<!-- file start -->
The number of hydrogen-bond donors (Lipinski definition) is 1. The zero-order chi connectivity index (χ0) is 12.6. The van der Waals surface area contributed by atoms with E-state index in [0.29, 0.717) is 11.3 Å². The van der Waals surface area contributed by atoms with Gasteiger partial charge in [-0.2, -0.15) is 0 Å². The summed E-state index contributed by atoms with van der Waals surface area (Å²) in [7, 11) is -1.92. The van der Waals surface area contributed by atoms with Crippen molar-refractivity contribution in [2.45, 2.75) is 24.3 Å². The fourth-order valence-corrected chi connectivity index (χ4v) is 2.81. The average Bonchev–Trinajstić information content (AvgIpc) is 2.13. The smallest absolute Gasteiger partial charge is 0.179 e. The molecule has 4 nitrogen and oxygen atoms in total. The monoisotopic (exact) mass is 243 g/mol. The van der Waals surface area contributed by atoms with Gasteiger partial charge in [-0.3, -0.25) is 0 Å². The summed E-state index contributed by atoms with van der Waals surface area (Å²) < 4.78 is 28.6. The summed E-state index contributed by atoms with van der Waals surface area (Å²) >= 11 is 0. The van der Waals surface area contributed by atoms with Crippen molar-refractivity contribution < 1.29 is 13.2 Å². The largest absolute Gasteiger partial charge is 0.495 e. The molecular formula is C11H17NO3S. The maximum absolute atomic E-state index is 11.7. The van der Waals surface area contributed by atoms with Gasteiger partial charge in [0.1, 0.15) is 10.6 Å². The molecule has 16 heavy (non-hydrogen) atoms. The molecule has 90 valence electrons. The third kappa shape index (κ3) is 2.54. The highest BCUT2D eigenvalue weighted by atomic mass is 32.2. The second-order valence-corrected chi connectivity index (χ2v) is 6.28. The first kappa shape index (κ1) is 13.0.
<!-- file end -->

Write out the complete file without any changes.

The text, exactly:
The number of hydrogen-bond donors (Lipinski definition) is 1. The zero-order chi connectivity index (χ0) is 12.6. The van der Waals surface area contributed by atoms with E-state index in [0.29, 0.717) is 11.3 Å². The van der Waals surface area contributed by atoms with Gasteiger partial charge in [-0.2, -0.15) is 0 Å². The summed E-state index contributed by atoms with van der Waals surface area (Å²) in [7, 11) is -1.92. The van der Waals surface area contributed by atoms with Crippen molar-refractivity contribution in [2.45, 2.75) is 24.3 Å². The fourth-order valence-corrected chi connectivity index (χ4v) is 2.81. The average Bonchev–Trinajstić information content (AvgIpc) is 2.13. The smallest absolute Gasteiger partial charge is 0.179 e. The molecule has 4 nitrogen and oxygen atoms in total. The monoisotopic (exact) mass is 243 g/mol. The van der Waals surface area contributed by atoms with Gasteiger partial charge in [-0.3, -0.25) is 0 Å². The summed E-state index contributed by atoms with van der Waals surface area (Å²) < 4.78 is 28.6. The summed E-state index contributed by atoms with van der Waals surface area (Å²) >= 11 is 0. The van der Waals surface area contributed by atoms with Crippen molar-refractivity contribution < 1.29 is 13.2 Å². The largest absolute Gasteiger partial charge is 0.495 e. The molecular formula is C11H17NO3S. The maximum absolute atomic E-state index is 11.7. The van der Waals surface area contributed by atoms with Gasteiger partial charge in [0.1, 0.15) is 10.6 Å². The molecule has 16 heavy (non-hydrogen) atoms. The molecule has 90 valence electrons. The third kappa shape index (κ3) is 2.54. The highest BCUT2D eigenvalue weighted by atomic mass is 32.2. The second-order valence-corrected chi connectivity index (χ2v) is 6.28. The first kappa shape index (κ1) is 13.0.